A Surprise Dash: Skippers Aviation to Ravensthorpe
Christmas approached and I received an invitation to join my sister in Ravensthorpe. It's a pleasant enough six-hour drive from my house but why not fly? Virgin Australia Regional used to serve the town on a triangular route via Esperance and I flew down with them once. They proved unable to make money using their tired and grubby Fokker 50s, so they pulled out at the end of January, 2016. Regional Express(Rex) jumped in to serve Esperance - increasing frequencies with the Saab 340B - but dropping the Ravensthorpe leg. Fortunately Western Australian regional carrier Skippers Aviation put in a tender and now serve the town twice weekly, on Tuesday and Wednesday. Flights commenced on Tuesday the 29th of November.
Skippers Aviation has come a long way since it started out with a fleet of a fleet of three Cessna Conquest turbo prop aircraft and one Cessna 402C in 1990. By 1995 they were able to buy 3 new Fairchild Metro 23s, adding a couple of more later. Four years later it acquired a couple of 36-seater Dash-8s and opened its own passenger terminal. Over the subsequent years, the fleet has grown to include more Dash-8 100 and 300, six Embraers 120ER Brasilia, and two Fokkers 100.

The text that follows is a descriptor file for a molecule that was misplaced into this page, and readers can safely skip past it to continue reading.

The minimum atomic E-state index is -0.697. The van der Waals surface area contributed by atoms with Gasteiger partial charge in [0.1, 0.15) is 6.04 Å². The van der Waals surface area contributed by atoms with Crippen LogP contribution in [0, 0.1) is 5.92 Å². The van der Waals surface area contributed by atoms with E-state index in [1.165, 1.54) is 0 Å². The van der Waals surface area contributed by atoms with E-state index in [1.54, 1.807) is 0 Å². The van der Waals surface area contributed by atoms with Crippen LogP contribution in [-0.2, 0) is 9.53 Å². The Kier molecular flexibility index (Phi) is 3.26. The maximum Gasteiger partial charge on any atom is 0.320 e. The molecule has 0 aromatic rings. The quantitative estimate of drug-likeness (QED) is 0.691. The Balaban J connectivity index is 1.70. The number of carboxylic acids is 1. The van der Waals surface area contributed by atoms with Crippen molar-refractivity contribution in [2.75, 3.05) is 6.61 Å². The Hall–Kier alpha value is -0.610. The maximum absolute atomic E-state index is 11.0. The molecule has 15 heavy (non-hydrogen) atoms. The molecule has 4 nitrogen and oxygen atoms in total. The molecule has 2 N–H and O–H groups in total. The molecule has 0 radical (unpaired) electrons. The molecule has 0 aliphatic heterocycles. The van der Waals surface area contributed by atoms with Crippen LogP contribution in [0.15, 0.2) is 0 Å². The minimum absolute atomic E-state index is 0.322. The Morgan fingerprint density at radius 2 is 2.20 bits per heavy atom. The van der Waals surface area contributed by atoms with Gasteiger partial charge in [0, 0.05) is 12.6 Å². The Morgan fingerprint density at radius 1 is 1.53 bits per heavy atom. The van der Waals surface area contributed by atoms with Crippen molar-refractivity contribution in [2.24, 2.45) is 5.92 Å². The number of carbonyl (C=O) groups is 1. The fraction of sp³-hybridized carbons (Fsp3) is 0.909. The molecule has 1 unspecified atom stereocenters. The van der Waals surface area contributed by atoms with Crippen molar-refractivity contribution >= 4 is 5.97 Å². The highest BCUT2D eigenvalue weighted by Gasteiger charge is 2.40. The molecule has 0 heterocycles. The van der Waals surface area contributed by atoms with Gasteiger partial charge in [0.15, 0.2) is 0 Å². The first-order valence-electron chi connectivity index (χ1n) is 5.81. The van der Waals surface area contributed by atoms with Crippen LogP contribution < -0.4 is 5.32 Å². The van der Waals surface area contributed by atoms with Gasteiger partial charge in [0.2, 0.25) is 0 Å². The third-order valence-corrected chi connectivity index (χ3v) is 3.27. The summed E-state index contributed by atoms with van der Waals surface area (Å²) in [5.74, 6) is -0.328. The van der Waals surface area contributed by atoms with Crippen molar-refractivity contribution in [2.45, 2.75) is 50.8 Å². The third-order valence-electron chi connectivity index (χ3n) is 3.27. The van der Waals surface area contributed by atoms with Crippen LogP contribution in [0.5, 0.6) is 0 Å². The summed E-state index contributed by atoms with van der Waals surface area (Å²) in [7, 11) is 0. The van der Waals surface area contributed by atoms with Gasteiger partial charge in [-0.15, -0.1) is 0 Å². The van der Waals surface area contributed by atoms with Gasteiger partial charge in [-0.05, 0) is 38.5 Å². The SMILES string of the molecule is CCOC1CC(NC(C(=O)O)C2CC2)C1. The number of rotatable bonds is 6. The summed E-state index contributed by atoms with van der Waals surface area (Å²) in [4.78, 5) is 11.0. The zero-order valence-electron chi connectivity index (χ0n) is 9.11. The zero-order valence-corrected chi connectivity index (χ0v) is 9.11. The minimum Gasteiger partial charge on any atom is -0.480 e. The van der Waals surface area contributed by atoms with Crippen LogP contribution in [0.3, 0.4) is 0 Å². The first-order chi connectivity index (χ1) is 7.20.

Booking flights on line is simple enough. Choose your preferred dates and available flights will be shown. For my dates, no special or saver fares were available, perhaps not surprising given the time of year. They were all showing as "Sold Out" but I sometimes wonder if "sold out" simply means "not offered".
Next up the page where you input passenger information and payment details. At the top the flight times are shown, together with the aircraft type. In this case, it is a Metroliner. But before payment, let's read the terms.
Once payment has been processed an confirmation screen appears, offering the option of printing the itinerary. Either way, an email will appear in your in-box.